Toronto

Toronto Condos Show Fourth Month of Price Growth Deceleration

Toronto condo prices are still sky high, but declining sales and a roaring pre-sale market are tapering price growth quickly.

Toronto Condos Show Fourth Month of Price Growth Deceleration

Toronto condo prices are still sky high, but are seeing price growth taper. Numbers from the Toronto Real Estate Board (TREB) show that prices are still way up from last year. However, sales are declining faster than inventory. They may also be facing downward pressure from the explosive growth in pre-construction sales.

Condo Price Growth Is Decelerating

Toronto condos are still nowhere from cheap, but they’re having trouble moving the needle. The benchmark price of a condo across TREB was $460,200, virtually flat from the month before. The annual increase is still 24.22% according to TREB. In the 416 the benchmark reached $479,800, a 25.98% climb compared to last year. TREB appears to be mixing old and new benchmark methodologies, which overstates growth. So the update might look a little weird to those that worked with the old numbers.

Source: CREA.

Numbers from the Canadian Real Estate Association (CREA) show price deceleration. Growth appears to have peaked in May 2017, at a 29.13% 12-month price increase. The 12 month growth in September was just 22%. Don’t read this wrong, that growth is still yuuuge. It’s just tapering very quickly. You didn’t expect prices to grow at that rate every year, did you?

Source: CREA.

Editor’s note: We’ll be doing a full comparison of the change in benchmark methodologies, but feel free to skim the Vancouver condo report for a brief overview of the changes.

Condo Sales Decline 27.5%

Condo apartment sales across TREB continued to slide. TREB reported 1,890 sales, a 27.5% decline compared to the same time last year. Breaking that down, 1,362 sales were in the 416 – a 23.2% decline from the same time last year. In the 905, there were 498 sales, down 37% from the same time last year. There’s been a lot of talk about falling sales, but this is a normal market mechanic in my opinion. The higher prices climb, the less people will be able to afford them. There’s also increasing buyer gridlock, because you can’t really upgrade as easily in a hot market.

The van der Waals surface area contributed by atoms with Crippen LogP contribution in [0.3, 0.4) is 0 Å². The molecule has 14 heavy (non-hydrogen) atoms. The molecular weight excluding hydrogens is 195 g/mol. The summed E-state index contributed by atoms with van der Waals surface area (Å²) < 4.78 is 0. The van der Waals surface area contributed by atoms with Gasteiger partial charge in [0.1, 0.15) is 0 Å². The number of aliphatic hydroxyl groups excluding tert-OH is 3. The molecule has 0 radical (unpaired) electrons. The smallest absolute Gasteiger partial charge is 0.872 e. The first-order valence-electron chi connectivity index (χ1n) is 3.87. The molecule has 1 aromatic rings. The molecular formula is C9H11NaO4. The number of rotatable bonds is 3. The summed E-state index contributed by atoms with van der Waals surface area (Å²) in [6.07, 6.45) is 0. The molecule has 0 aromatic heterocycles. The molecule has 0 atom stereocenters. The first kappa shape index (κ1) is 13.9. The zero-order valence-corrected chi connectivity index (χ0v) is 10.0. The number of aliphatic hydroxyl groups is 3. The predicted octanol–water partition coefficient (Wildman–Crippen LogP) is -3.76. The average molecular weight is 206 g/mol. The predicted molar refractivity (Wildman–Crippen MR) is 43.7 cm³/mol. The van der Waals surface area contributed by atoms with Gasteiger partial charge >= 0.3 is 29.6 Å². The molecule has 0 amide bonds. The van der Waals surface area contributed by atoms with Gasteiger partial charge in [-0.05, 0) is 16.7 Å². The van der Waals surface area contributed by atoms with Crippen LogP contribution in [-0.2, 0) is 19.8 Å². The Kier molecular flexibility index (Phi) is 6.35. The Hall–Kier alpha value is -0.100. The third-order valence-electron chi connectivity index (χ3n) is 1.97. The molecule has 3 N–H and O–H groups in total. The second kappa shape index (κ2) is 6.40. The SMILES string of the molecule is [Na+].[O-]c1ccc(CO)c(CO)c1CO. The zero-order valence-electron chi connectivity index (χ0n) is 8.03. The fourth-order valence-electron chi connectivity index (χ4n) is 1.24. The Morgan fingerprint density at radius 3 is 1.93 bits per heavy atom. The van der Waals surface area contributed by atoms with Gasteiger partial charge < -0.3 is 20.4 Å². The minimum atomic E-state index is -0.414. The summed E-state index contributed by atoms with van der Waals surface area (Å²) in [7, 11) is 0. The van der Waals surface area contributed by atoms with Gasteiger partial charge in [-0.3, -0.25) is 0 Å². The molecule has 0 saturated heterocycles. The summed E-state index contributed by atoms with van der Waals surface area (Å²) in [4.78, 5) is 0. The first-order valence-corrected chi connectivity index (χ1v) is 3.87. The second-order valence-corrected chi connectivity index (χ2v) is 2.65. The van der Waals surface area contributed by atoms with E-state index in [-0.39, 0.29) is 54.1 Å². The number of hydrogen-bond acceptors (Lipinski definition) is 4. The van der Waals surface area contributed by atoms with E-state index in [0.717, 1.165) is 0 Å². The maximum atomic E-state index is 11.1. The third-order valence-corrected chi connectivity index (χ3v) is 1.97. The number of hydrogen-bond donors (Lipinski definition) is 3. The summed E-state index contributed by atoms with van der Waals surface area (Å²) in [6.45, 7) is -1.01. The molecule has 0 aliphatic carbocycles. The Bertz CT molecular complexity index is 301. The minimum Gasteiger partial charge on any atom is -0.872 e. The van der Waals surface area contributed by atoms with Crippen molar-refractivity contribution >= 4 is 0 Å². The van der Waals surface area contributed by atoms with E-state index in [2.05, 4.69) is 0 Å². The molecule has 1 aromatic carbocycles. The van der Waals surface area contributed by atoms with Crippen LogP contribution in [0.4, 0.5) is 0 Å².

Source: TREB.

New Condo Listings Decline 6.4%

The number of condo listings in Toronto are actually lower than last year. TREB reported 3,505 new listings, a relatively seasonal jump of 20% from the month before. This represents a decline of 6.4%, when compared to the same month last year. In terms of active listings, which are total listings available at month end, TREB reported 3,927. That’s a monthly increase of 9.29%, and an annual decline of 0.95%. Inventory did decline, but not nearly as fast as sales did.

Inventory is down, but sales are dropping even faster. That said, it’s expected that price growth would decelerate here – as buyers get more options. Our friends at condos.ca pointed out, there’s almost 17,000 pre-sale condos slated to hit the market by the end of November. This flood of inventory won’t provide immediate relief, but will convince a significant number of potential condo buyers to stay in their rentals/mom’s basements until they’re complete. The impact will likely be fewer buyers entering the resale market, and further downward pressure in my opinion.